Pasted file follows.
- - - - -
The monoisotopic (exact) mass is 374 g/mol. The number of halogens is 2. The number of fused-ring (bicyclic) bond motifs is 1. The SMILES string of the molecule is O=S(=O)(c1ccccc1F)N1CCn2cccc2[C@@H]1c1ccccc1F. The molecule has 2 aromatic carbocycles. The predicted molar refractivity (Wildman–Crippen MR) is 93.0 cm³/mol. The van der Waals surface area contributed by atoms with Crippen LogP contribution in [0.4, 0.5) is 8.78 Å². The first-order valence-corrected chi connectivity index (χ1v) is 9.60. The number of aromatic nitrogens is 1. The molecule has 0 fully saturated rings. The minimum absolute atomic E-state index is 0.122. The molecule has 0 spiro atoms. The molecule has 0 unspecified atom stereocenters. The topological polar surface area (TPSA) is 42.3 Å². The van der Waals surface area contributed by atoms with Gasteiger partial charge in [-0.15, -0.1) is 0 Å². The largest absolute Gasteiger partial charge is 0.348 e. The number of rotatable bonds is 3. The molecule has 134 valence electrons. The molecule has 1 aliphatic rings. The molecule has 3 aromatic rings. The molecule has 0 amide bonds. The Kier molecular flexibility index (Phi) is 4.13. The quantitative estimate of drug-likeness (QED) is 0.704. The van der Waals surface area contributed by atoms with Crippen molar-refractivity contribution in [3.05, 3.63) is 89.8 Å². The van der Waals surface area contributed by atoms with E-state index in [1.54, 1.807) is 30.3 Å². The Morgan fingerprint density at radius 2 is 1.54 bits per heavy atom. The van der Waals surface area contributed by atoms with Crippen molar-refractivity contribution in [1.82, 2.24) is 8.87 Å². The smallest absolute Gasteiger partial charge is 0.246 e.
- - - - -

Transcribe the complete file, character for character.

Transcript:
The monoisotopic (exact) mass is 374 g/mol. The number of halogens is 2. The number of fused-ring (bicyclic) bond motifs is 1. The SMILES string of the molecule is O=S(=O)(c1ccccc1F)N1CCn2cccc2[C@@H]1c1ccccc1F. The molecule has 2 aromatic carbocycles. The predicted molar refractivity (Wildman–Crippen MR) is 93.0 cm³/mol. The van der Waals surface area contributed by atoms with Crippen LogP contribution in [0.4, 0.5) is 8.78 Å². The first-order valence-corrected chi connectivity index (χ1v) is 9.60. The number of aromatic nitrogens is 1. The molecule has 0 fully saturated rings. The minimum absolute atomic E-state index is 0.122. The molecule has 0 spiro atoms. The molecule has 0 unspecified atom stereocenters. The topological polar surface area (TPSA) is 42.3 Å². The van der Waals surface area contributed by atoms with Gasteiger partial charge in [-0.15, -0.1) is 0 Å². The largest absolute Gasteiger partial charge is 0.348 e. The number of rotatable bonds is 3. The molecule has 134 valence electrons. The molecule has 1 aliphatic rings. The molecule has 3 aromatic rings. The molecule has 0 amide bonds. The Kier molecular flexibility index (Phi) is 4.13. The quantitative estimate of drug-likeness (QED) is 0.704. The van der Waals surface area contributed by atoms with Crippen molar-refractivity contribution in [3.05, 3.63) is 89.8 Å². The van der Waals surface area contributed by atoms with E-state index in [1.54, 1.807) is 30.3 Å². The Morgan fingerprint density at radius 2 is 1.54 bits per heavy atom. The van der Waals surface area contributed by atoms with Crippen molar-refractivity contribution in [1.82, 2.24) is 8.87 Å². The smallest absolute Gasteiger partial charge is 0.246 e.